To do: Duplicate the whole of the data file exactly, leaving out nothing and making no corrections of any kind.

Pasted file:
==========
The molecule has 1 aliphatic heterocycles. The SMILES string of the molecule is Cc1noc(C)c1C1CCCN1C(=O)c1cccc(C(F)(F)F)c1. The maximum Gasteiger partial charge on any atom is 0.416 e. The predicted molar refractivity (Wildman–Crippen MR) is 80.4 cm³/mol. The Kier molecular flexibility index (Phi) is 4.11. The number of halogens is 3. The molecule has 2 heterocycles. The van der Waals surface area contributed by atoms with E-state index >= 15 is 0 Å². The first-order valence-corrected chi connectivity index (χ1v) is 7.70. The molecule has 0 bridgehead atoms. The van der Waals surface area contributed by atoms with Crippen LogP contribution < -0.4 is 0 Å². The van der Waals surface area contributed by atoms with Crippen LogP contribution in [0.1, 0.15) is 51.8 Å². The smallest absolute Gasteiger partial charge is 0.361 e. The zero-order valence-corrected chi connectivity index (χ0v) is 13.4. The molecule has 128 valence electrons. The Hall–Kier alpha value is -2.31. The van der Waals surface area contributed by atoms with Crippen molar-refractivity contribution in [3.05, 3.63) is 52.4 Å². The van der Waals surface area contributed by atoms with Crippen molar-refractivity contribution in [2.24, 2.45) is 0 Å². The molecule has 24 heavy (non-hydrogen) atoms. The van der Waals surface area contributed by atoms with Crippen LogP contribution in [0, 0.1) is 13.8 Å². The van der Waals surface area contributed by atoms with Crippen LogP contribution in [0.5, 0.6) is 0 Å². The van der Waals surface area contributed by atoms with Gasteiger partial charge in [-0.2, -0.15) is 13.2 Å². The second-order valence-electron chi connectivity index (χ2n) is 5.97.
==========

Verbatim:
The molecule has 1 aliphatic heterocycles. The SMILES string of the molecule is Cc1noc(C)c1C1CCCN1C(=O)c1cccc(C(F)(F)F)c1. The maximum Gasteiger partial charge on any atom is 0.416 e. The predicted molar refractivity (Wildman–Crippen MR) is 80.4 cm³/mol. The Kier molecular flexibility index (Phi) is 4.11. The number of halogens is 3. The molecule has 2 heterocycles. The van der Waals surface area contributed by atoms with E-state index >= 15 is 0 Å². The first-order valence-corrected chi connectivity index (χ1v) is 7.70. The molecule has 0 bridgehead atoms. The van der Waals surface area contributed by atoms with Crippen LogP contribution < -0.4 is 0 Å². The van der Waals surface area contributed by atoms with Crippen LogP contribution in [0.1, 0.15) is 51.8 Å². The smallest absolute Gasteiger partial charge is 0.361 e. The zero-order valence-corrected chi connectivity index (χ0v) is 13.4. The molecule has 128 valence electrons. The Hall–Kier alpha value is -2.31. The van der Waals surface area contributed by atoms with Crippen molar-refractivity contribution in [3.05, 3.63) is 52.4 Å². The van der Waals surface area contributed by atoms with Crippen molar-refractivity contribution in [2.24, 2.45) is 0 Å². The molecule has 24 heavy (non-hydrogen) atoms. The van der Waals surface area contributed by atoms with Crippen LogP contribution in [0, 0.1) is 13.8 Å². The van der Waals surface area contributed by atoms with Crippen LogP contribution in [0.5, 0.6) is 0 Å². The van der Waals surface area contributed by atoms with Gasteiger partial charge in [-0.2, -0.15) is 13.2 Å². The second-order valence-electron chi connectivity index (χ2n) is 5.97.